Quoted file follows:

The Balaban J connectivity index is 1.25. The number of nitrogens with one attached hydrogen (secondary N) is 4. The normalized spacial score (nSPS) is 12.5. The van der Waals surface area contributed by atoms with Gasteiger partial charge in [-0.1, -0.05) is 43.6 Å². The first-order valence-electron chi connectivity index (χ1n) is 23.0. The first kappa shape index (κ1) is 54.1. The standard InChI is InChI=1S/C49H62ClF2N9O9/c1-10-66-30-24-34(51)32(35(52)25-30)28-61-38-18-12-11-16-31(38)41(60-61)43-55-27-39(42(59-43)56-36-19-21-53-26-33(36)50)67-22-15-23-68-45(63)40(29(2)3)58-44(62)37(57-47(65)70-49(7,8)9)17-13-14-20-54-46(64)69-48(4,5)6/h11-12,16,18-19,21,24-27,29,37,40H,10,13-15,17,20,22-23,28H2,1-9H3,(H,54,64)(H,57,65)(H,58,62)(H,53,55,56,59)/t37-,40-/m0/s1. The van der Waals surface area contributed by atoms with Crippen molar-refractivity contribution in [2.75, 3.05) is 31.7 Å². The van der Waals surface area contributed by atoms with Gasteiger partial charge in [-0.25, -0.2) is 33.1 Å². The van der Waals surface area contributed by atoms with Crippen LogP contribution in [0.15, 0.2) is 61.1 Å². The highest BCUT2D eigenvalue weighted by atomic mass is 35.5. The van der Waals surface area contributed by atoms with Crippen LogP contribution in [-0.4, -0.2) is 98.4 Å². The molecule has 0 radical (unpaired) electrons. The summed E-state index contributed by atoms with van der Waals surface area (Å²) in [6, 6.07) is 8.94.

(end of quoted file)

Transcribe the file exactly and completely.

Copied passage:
The Balaban J connectivity index is 1.25. The number of nitrogens with one attached hydrogen (secondary N) is 4. The normalized spacial score (nSPS) is 12.5. The van der Waals surface area contributed by atoms with Gasteiger partial charge in [-0.1, -0.05) is 43.6 Å². The first-order valence-electron chi connectivity index (χ1n) is 23.0. The first kappa shape index (κ1) is 54.1. The standard InChI is InChI=1S/C49H62ClF2N9O9/c1-10-66-30-24-34(51)32(35(52)25-30)28-61-38-18-12-11-16-31(38)41(60-61)43-55-27-39(42(59-43)56-36-19-21-53-26-33(36)50)67-22-15-23-68-45(63)40(29(2)3)58-44(62)37(57-47(65)70-49(7,8)9)17-13-14-20-54-46(64)69-48(4,5)6/h11-12,16,18-19,21,24-27,29,37,40H,10,13-15,17,20,22-23,28H2,1-9H3,(H,54,64)(H,57,65)(H,58,62)(H,53,55,56,59)/t37-,40-/m0/s1. The van der Waals surface area contributed by atoms with Crippen molar-refractivity contribution in [2.75, 3.05) is 31.7 Å². The van der Waals surface area contributed by atoms with Gasteiger partial charge in [-0.25, -0.2) is 33.1 Å². The van der Waals surface area contributed by atoms with Crippen LogP contribution in [0.15, 0.2) is 61.1 Å². The highest BCUT2D eigenvalue weighted by atomic mass is 35.5. The van der Waals surface area contributed by atoms with Crippen LogP contribution in [-0.4, -0.2) is 98.4 Å². The molecule has 0 radical (unpaired) electrons. The summed E-state index contributed by atoms with van der Waals surface area (Å²) in [6, 6.07) is 8.94.